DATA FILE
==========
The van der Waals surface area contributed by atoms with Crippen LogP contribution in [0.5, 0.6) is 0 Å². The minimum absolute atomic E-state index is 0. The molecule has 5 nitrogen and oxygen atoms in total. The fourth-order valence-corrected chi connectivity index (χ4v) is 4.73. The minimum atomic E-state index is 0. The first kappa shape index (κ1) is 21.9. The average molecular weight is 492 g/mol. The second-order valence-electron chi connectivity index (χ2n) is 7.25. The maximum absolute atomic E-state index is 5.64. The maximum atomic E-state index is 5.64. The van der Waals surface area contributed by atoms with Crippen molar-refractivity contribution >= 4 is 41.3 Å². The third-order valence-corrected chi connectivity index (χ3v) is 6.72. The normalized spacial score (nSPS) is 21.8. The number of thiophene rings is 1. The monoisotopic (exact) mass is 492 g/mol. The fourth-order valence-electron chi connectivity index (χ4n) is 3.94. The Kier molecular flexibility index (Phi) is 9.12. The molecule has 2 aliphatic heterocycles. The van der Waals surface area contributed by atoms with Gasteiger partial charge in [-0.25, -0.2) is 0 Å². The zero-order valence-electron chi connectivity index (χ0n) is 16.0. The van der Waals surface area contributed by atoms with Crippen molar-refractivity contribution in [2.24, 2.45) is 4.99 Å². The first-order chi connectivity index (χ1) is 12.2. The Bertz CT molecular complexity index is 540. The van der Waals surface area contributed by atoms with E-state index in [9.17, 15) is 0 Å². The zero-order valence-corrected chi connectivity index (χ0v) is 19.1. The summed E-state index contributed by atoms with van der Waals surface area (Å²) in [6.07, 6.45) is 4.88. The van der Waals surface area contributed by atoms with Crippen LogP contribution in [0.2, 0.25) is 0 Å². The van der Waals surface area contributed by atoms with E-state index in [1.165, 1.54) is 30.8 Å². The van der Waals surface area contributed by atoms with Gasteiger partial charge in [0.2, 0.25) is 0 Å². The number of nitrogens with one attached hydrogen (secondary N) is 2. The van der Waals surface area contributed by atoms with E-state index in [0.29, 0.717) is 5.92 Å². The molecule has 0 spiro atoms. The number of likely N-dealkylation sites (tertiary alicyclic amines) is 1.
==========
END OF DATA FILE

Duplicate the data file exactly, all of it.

The van der Waals surface area contributed by atoms with Crippen LogP contribution in [0.5, 0.6) is 0 Å². The minimum absolute atomic E-state index is 0. The molecule has 5 nitrogen and oxygen atoms in total. The fourth-order valence-corrected chi connectivity index (χ4v) is 4.73. The minimum atomic E-state index is 0. The first kappa shape index (κ1) is 21.9. The average molecular weight is 492 g/mol. The second-order valence-electron chi connectivity index (χ2n) is 7.25. The maximum absolute atomic E-state index is 5.64. The maximum atomic E-state index is 5.64. The van der Waals surface area contributed by atoms with Crippen molar-refractivity contribution >= 4 is 41.3 Å². The third-order valence-corrected chi connectivity index (χ3v) is 6.72. The normalized spacial score (nSPS) is 21.8. The number of thiophene rings is 1. The monoisotopic (exact) mass is 492 g/mol. The fourth-order valence-electron chi connectivity index (χ4n) is 3.94. The Kier molecular flexibility index (Phi) is 9.12. The molecule has 2 aliphatic heterocycles. The van der Waals surface area contributed by atoms with Gasteiger partial charge in [-0.25, -0.2) is 0 Å². The zero-order valence-electron chi connectivity index (χ0n) is 16.0. The van der Waals surface area contributed by atoms with Crippen molar-refractivity contribution in [2.24, 2.45) is 4.99 Å². The first-order chi connectivity index (χ1) is 12.2. The Bertz CT molecular complexity index is 540. The van der Waals surface area contributed by atoms with E-state index in [9.17, 15) is 0 Å². The zero-order valence-corrected chi connectivity index (χ0v) is 19.1. The summed E-state index contributed by atoms with van der Waals surface area (Å²) in [6.07, 6.45) is 4.88. The van der Waals surface area contributed by atoms with Crippen LogP contribution in [0.2, 0.25) is 0 Å². The van der Waals surface area contributed by atoms with E-state index in [1.165, 1.54) is 30.8 Å². The van der Waals surface area contributed by atoms with Gasteiger partial charge in [0.2, 0.25) is 0 Å². The number of nitrogens with one attached hydrogen (secondary N) is 2. The van der Waals surface area contributed by atoms with E-state index in [0.29, 0.717) is 5.92 Å². The molecule has 0 spiro atoms. The number of likely N-dealkylation sites (tertiary alicyclic amines) is 1.